Roughly the size of the USA, China is a massive country with so much to do and see. For many travelers, the sheer size alone makes China an intimidating travel destination.
Fortunately, China is extremely easy to explore thanks to budget flights, overnight trains and straightforward bus routes.
1. Budget Flights
There are a plethora of Chinese airlines that offer cheap flights around the country.
I’ve scored $50 USD flights from Shanghai to Beijing! Be sure to use Skyscanner, which checks all of the Chinese budget sites. The best part about flying with a Chinese airline is that you almost always get a meal and a free checked bag, even for domestic flights.
China has completely spoiled me.
2. Overnight and high-speed trains
China also has a very advanced network of trains all over the country. In just seven hours you can take a high-speed train from Shanghai to Beijing. There are also many high-speed train lines throughout the country.
For example, you can get from Chongqing to Chengdu in less than two hours.
The high-speed train is especially great for exploring smaller cities on the east coast like Nanjing, Suzhou and Hangzhou. Only a few hours by train from Shanghai, these cities are well-worth exploring.
If a flight isn’t in your budget, consider taking an overnight train. You can get just about anywhere in China with twenty-four hours and $70 USD.
I tend to buy hard sleeper class tickets, which means there are three beds in each bunk. Overnight trains are a great way to relax, unwind and catch up on needed sleep.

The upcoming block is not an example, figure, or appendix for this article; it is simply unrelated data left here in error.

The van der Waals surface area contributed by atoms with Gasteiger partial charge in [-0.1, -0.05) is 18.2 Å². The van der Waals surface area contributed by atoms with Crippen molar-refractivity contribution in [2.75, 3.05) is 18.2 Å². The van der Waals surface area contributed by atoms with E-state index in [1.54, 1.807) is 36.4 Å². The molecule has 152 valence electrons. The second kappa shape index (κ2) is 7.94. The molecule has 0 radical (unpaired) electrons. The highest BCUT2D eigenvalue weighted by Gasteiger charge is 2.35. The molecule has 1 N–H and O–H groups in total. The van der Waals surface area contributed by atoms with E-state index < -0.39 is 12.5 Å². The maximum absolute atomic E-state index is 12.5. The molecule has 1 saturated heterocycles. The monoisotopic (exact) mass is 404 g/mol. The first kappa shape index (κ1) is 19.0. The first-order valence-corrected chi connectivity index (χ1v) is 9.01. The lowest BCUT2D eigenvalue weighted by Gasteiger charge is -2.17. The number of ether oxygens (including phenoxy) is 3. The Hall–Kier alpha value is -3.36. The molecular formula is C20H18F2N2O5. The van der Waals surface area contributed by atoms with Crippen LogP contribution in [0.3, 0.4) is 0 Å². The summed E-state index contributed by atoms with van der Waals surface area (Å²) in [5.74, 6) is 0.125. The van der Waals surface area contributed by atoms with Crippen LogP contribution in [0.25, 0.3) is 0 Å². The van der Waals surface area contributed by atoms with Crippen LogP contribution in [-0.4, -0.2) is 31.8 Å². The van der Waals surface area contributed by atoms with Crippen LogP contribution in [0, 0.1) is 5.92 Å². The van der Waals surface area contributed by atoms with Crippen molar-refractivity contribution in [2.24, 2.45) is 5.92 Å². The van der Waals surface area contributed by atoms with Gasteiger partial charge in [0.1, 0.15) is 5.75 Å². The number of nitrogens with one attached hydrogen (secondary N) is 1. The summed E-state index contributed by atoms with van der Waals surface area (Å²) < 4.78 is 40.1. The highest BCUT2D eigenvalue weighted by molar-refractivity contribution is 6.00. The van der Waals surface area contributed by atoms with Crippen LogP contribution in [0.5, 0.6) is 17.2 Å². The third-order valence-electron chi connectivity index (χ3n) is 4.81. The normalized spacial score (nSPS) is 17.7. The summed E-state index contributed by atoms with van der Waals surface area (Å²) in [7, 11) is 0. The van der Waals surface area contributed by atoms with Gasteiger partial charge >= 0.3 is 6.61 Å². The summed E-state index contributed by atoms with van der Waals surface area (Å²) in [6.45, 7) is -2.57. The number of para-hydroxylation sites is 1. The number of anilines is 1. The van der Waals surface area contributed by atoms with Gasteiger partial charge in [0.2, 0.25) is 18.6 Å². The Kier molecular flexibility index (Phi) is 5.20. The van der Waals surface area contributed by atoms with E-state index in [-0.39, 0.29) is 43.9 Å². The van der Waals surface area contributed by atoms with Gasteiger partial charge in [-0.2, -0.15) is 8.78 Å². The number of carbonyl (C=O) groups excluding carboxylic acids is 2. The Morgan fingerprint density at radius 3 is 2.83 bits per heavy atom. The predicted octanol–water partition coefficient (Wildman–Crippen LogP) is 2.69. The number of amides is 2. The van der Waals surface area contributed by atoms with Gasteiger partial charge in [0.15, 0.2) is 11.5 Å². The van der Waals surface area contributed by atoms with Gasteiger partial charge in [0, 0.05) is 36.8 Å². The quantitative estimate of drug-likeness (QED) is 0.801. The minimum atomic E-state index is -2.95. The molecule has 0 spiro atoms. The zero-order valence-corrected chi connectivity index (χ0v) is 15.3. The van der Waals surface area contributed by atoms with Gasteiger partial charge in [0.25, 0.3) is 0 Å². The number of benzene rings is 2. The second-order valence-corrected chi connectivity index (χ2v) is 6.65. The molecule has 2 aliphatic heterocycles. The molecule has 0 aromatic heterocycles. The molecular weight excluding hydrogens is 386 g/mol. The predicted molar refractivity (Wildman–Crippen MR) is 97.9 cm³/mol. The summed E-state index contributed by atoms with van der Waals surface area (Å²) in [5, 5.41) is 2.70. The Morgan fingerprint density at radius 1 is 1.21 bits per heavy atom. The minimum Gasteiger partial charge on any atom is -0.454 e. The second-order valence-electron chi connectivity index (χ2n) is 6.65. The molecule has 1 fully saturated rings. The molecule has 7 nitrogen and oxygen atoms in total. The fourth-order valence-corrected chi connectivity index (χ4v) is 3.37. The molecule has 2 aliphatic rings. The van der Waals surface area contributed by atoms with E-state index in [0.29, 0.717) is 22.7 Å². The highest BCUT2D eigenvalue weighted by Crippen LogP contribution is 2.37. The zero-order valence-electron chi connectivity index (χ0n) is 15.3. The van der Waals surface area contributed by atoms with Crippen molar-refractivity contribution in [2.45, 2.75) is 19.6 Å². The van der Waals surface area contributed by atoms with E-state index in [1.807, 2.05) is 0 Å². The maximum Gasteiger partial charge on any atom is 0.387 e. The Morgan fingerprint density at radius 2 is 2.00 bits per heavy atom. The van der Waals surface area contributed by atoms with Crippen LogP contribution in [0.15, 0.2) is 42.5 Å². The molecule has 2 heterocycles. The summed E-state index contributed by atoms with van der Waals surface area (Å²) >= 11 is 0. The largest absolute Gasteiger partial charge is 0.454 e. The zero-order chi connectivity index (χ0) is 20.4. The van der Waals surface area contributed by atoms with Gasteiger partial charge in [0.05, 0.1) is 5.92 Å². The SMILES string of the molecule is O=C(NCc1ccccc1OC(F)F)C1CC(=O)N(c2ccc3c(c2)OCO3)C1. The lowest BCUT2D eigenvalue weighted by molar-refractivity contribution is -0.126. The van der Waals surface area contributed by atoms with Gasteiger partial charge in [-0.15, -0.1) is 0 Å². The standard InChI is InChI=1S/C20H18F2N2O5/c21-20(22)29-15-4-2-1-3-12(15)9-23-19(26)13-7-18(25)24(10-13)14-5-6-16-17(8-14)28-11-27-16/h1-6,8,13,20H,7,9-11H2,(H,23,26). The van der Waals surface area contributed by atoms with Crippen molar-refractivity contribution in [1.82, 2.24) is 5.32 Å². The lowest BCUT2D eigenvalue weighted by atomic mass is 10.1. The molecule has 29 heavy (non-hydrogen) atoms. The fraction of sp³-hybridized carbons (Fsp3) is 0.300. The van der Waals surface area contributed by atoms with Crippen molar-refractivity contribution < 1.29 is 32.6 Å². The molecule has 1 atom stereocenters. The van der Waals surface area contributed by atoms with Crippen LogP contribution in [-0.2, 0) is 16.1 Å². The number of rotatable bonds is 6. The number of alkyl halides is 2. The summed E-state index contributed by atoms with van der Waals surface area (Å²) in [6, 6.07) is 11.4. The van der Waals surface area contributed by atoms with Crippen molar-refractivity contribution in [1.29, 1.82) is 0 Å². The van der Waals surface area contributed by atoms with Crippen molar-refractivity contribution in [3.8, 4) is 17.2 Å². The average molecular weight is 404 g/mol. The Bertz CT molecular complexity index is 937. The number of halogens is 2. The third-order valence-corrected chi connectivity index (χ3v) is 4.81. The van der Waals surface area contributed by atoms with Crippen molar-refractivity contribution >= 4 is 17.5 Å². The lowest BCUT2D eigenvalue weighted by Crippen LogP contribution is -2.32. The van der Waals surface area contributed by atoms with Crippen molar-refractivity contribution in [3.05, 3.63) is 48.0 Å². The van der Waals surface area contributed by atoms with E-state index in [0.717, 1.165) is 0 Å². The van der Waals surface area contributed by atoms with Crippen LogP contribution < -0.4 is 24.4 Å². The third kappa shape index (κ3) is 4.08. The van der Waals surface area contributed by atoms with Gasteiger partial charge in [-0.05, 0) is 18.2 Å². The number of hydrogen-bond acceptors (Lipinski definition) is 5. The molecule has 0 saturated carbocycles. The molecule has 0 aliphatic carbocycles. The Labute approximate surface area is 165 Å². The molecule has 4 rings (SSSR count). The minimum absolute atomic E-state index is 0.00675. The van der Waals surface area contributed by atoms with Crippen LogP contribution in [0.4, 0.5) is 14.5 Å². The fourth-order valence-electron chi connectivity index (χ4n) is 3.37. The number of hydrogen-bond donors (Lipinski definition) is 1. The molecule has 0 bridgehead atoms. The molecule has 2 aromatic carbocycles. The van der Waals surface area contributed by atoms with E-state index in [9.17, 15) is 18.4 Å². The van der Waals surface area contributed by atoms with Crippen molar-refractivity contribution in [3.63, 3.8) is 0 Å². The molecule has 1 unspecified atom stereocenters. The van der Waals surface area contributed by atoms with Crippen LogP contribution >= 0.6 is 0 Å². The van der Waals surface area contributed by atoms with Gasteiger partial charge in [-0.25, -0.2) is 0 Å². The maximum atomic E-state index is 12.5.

If you’re not pressed for time, this is a great way to explore China’s interior.
If you decide to visit provinces like Sichuan and Yunnan, you may end up taking a few long-distance busses.
From Chengdu to Jiuzhaigou I took a seven hour bus ride through the Chinese countryside. Granted, I could have taken a one-hour flight if I wanted to spend the money.
Since Yunnan is very undeveloped, the only way to explore this fascinating province is by bus.
Expect long and bumpy bus rides to Tiger Leaping Gorge, or the famous mountain town Dali. Visiting these places are well-worth the long bus rides. Trust me!
Get Off the Beaten Path in China
On your next trip to China, don't miss out on China's interior.
While it's impossible to see everything in just a few weeks, pick a province or two off the beaten path and explore.
Add a week in Sichuan, or ten days in Yunnan to your itinerary. You'll escape the crowds, see a completely new side of China, and have an unforgettable experience.
Check out Next: Our Hong Kong Travel Guide
Want to travel off China's beaten path but unsure where to go? Richelle has a list of the 10 Best Off the Beaten Path Destinations in China.
Expat, traveler, and spicy food lover, Richelle has spent the last few years living in China and traveling around Asia. In her spare time she enjoys salsa dancing, exploring night markets and stuffing her face with street food. For more travel tips and crazy misadventures, be sure to check out Richelle's blog Adventures Around Asia.